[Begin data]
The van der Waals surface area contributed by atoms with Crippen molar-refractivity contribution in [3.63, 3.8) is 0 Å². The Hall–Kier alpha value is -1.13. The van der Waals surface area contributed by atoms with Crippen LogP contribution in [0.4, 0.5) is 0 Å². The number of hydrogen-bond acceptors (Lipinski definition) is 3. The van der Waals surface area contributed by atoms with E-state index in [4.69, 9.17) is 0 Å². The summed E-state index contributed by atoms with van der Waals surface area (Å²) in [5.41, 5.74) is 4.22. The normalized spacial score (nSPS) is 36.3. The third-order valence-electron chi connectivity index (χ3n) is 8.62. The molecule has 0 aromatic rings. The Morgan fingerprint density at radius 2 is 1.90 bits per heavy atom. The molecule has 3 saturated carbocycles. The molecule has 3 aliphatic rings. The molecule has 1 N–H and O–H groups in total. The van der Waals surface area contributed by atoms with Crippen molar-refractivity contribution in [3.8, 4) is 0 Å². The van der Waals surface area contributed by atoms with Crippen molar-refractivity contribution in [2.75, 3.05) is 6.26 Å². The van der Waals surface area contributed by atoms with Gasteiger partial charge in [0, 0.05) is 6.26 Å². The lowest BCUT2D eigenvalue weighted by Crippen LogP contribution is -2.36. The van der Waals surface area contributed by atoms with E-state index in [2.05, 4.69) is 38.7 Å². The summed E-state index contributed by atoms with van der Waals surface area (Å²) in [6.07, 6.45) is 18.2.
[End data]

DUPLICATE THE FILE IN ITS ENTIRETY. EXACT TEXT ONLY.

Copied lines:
The van der Waals surface area contributed by atoms with Crippen molar-refractivity contribution in [3.63, 3.8) is 0 Å². The Hall–Kier alpha value is -1.13. The van der Waals surface area contributed by atoms with Crippen LogP contribution in [0.4, 0.5) is 0 Å². The number of hydrogen-bond acceptors (Lipinski definition) is 3. The van der Waals surface area contributed by atoms with E-state index in [4.69, 9.17) is 0 Å². The summed E-state index contributed by atoms with van der Waals surface area (Å²) in [5.41, 5.74) is 4.22. The normalized spacial score (nSPS) is 36.3. The third-order valence-electron chi connectivity index (χ3n) is 8.62. The molecule has 0 aromatic rings. The Morgan fingerprint density at radius 2 is 1.90 bits per heavy atom. The molecule has 3 saturated carbocycles. The molecule has 3 aliphatic rings. The molecule has 1 N–H and O–H groups in total. The van der Waals surface area contributed by atoms with Crippen molar-refractivity contribution in [3.8, 4) is 0 Å². The van der Waals surface area contributed by atoms with Crippen molar-refractivity contribution in [2.75, 3.05) is 6.26 Å². The van der Waals surface area contributed by atoms with Gasteiger partial charge in [0, 0.05) is 6.26 Å². The lowest BCUT2D eigenvalue weighted by Crippen LogP contribution is -2.36. The van der Waals surface area contributed by atoms with E-state index in [2.05, 4.69) is 38.7 Å². The summed E-state index contributed by atoms with van der Waals surface area (Å²) in [6.07, 6.45) is 18.2.